Stories from Dr. Yukari, Story 34, Blue Zone

[ Stories from Dr. Yukari ]

Guided by the hope of St. Nichiren, we continue to work towards a peaceful society. Honolulu Myohoji Mission collaborates with Psychologist Dr. Yukari Kunisue, a trained and experienced therapeutic life coach, to offer a safe online space: Stories from Dr. Yukari

Journalist and New York Times best-selling author, Dan Buettner along with the demographic research team studied villages all over the world to discover the secret to longevity. The team specifically looked for the secrets among centenarians (a person who is a 100-years or older). They studied their higher quality of life that is without diseases including heart failure, cancer, stroke, diabetes, and obesity.


The research found five hot spots named Blue Zones which have the highest concentration of centenarians. They not only live longer but appear to live a happier and healthier life than other parts of the world including Sardinia Island, Italy, Ikaria Island, Greece, Nicoya peninsula, Costa Rica, Roma Linda, California/USA and Okinawa, Japan. The healthy and active centenarians all shared a similar diet and way of life.


They consumed less processed foods and lived on a diet of locally grown vegetables, fermented foods, beans, nuts, and lots of dishes rich with plant fibers. Interestingly, they are not usually vegetarians and vegans. Most of their proteins come from fish, eggs, and they even occasionally indulge in alcoholic beverages. On the other hand, they do not smoke any tobacco products and they only eat around 80% of their stomach capacity. Sometimes, they practice mini-fasting. They don’t specifically “exercise” but engage in moderate physical activities including walking up hills, stairs, carrying items, gardening or doing other outdoor work.


The most important characteristic of these happy super seniorsshare is having a strong sense of belonging. Whether it is the community, village, region, religion, or being blessed with warm and secure relationships in their lives. Inter-generational connections with family, friends, and neighbors is also a key part of their day-to-day life. They usually know around 6 people whom they can depend on in case of an emergency. These are some of the precious gifts that the happy and active seniors hold close. The number of healthy centenaries in Sardinia Island for example, was six times higher than the average numbers in Italy.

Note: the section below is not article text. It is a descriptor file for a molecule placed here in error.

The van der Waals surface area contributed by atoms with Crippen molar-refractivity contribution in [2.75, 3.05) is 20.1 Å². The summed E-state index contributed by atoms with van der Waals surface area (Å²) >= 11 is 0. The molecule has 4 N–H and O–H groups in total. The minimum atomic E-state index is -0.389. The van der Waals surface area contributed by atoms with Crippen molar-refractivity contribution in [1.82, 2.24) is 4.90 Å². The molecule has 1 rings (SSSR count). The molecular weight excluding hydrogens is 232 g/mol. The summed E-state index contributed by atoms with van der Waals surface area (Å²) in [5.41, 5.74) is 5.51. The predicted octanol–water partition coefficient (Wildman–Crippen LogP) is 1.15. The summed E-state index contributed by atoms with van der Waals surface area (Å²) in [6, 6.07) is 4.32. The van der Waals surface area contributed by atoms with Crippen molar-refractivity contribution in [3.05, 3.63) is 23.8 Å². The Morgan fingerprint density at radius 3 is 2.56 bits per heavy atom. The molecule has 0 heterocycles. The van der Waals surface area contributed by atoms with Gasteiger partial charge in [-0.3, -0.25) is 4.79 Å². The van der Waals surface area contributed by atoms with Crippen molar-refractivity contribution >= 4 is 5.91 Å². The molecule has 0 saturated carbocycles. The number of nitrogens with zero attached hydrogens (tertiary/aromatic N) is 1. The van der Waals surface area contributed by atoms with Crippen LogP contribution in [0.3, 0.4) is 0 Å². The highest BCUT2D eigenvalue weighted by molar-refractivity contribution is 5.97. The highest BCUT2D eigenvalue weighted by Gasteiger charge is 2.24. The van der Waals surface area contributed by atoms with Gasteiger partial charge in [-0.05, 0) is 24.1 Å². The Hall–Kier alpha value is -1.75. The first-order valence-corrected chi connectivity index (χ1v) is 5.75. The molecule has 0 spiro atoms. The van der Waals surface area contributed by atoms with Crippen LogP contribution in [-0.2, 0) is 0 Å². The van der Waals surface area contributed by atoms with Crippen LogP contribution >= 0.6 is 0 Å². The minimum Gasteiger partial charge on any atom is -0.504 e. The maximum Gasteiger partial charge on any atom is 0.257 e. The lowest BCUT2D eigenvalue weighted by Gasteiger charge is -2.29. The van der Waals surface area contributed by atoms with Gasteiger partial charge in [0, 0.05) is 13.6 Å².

It is estimated that 42.5 million Americans over the age of 45 are suffering from chronological loneliness. More than 10% of the older people do not have the opportunity of seeing their loved ones once a month. The closest thing they would have to a best friend could be their TV and many Americans don’t even know who their next-door neighbors. Only one out of 5,000 Americans live over the age of 100. While we are not sure of the exact reasons why this is the case, we suspect that many are suffering from a lack of purpose or human connection in life.


Scientists have said that only about 10%-21% of our genes determine our life span. The rest depends on our life style and meaningful human connections. A data analysis conducted with 300,000 people taught us that the risk of death increases by 50% if one does not have meaningful human connections. The risk rate is equivalent to alcohol abusers and smokers who smoke roughly 15 cigarettes a day.


While you may have a few decades before reaching a centenarian age, simple changes can be made to improve your human connections starting TODAY. You can start by calling your older family members, set up a lunch date with a distant relative, reconnect with friends, former colleague, or neighbor so that you can hear and share stories about their lives. If and when you met someone new, do not wait to get to know the person and try taking the first step to connect with them.


Even during the on-going pandemic, and especially during the lock down, loneliness can transform itself into a source of illness. Connecting with others isn’t just for your benefit but also for others as well. It holds the power to contribute to the community. The Blue Zone Project has become a community project to improve well-being, share stories, and find different purposes in life. Various communities at workplace, hospitals, schools and even some supermarkets and restaurants have started participating in this project.


Blue Zone Project in Hawaii: